Stablecoins have become a fundamental pillar in the crypto economy. They have provided an important building block for DEFI and have increased the access to USD worldwide. However, as we've seen recently fiat pegged stablecoins suffer from their own set of risks, both to holders and to the entire crypto economy. Despite the expressiveness of Ethereum, we've simply migrated the fiat system to the digital space.
If we were to reimagine a digitally native stable currency from the ground up, what would it look like? We'd have a currency that didn't suffer from a centralized monetary policy. One whose buying power didn't get inflated away. We'd build a currency that was stable to cost-of-living, not an arbitrary fiat peg.
The Liquid Energy Dollar (LED) project is the first decentralized global energy-stable currency experiment. Energy is fundamental to everything we consume. When energy prices rise, so does our cost of living. Looking back from 1960 to today, energy prices have closely tracked the general consumer price index (CPI). Even compared to gold, something that has traditionally been used as an inflation hedge, energy has a much stronger correlation to CPI.
With an energy-stable currency, we can keep our buying power stable relative to the things we care about. Energy isn’t a replacement for fiat currency; however it provides a powerful alternative.
For LED to truly be decentralized requires a fully decentralized oracle for global energy. This is historically a hard problem as the best energy index that we have today is entirely centralized and produced retroactively on a monthly basis. We can't build a new monetary system on such a fragile foundation. Instead we've created a decentralized global energy index using the Bitcoin network. Bitcoin miners consume energy using hashrate (miner costs) to secure the network and earn block rewards (miner revenue). Because the role of the miner is highly competitive, the relationship between cost and revenue is fairly constant over time. For example, when the value of Bitcoin rises, hashrate increases. When energy prices rise, the hashrate must fall to remain profitable.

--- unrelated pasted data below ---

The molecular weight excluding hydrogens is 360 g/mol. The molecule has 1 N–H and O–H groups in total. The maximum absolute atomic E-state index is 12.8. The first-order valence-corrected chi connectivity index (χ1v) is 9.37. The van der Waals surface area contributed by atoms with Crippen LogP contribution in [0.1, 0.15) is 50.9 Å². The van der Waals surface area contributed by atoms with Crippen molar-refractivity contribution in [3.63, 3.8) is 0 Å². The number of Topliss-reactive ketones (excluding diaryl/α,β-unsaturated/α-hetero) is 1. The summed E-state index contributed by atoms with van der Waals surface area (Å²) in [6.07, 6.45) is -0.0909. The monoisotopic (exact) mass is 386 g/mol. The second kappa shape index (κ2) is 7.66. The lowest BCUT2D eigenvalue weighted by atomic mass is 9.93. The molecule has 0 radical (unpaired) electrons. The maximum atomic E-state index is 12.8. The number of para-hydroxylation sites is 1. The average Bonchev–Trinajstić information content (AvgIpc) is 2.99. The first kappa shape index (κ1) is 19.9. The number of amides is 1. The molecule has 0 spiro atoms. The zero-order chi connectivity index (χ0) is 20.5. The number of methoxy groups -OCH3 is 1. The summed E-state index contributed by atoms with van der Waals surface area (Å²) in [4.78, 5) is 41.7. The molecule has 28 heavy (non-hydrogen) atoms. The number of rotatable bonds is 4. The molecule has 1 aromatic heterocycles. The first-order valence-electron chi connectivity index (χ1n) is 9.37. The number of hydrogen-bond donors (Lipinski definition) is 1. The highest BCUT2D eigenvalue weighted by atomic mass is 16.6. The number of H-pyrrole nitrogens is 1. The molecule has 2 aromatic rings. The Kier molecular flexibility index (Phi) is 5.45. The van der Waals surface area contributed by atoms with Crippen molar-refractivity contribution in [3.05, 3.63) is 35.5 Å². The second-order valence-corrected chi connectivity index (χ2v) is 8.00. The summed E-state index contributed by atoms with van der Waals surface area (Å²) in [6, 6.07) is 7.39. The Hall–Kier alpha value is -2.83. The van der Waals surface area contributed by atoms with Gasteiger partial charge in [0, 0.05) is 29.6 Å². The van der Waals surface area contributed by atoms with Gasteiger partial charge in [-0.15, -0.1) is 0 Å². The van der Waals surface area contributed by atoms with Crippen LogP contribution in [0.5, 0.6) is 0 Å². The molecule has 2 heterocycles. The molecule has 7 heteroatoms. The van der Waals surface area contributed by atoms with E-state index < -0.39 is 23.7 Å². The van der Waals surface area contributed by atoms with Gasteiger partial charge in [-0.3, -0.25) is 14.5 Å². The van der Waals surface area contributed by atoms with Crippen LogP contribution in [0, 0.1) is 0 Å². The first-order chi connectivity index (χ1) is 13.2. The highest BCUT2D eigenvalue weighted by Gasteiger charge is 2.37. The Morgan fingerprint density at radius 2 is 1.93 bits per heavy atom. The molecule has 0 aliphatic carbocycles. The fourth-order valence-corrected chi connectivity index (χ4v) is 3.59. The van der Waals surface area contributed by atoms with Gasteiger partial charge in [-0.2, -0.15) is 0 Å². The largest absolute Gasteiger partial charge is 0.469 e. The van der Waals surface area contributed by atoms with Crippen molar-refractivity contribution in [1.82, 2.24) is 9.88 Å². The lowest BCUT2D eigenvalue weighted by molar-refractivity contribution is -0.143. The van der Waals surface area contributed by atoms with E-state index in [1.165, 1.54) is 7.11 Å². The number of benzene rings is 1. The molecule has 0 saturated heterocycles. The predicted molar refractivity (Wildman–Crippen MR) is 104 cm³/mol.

By knowing this relationship, the current Bitcoin difficulty and block rewards, we can reliably derive the energy prices that miners are paying. Since the Bitcoin network is globally distributed, we can create a close approximation for a global energy index. We can simulate how this index would have performed relative to historic real-world energy prices to demonstrate the model's reliability.
In the above chart, the blue line is the real-world global energy prices while the red line is our model.
We're excited to share that as of today we've completed v1 of the LED oracle system and have successfully deployed it to Optimism. To provide a simple comparison to USD, we set the scaling parameters to initially target LED as $1. You can track its changes in real-time using this Dune Analytics dashboard.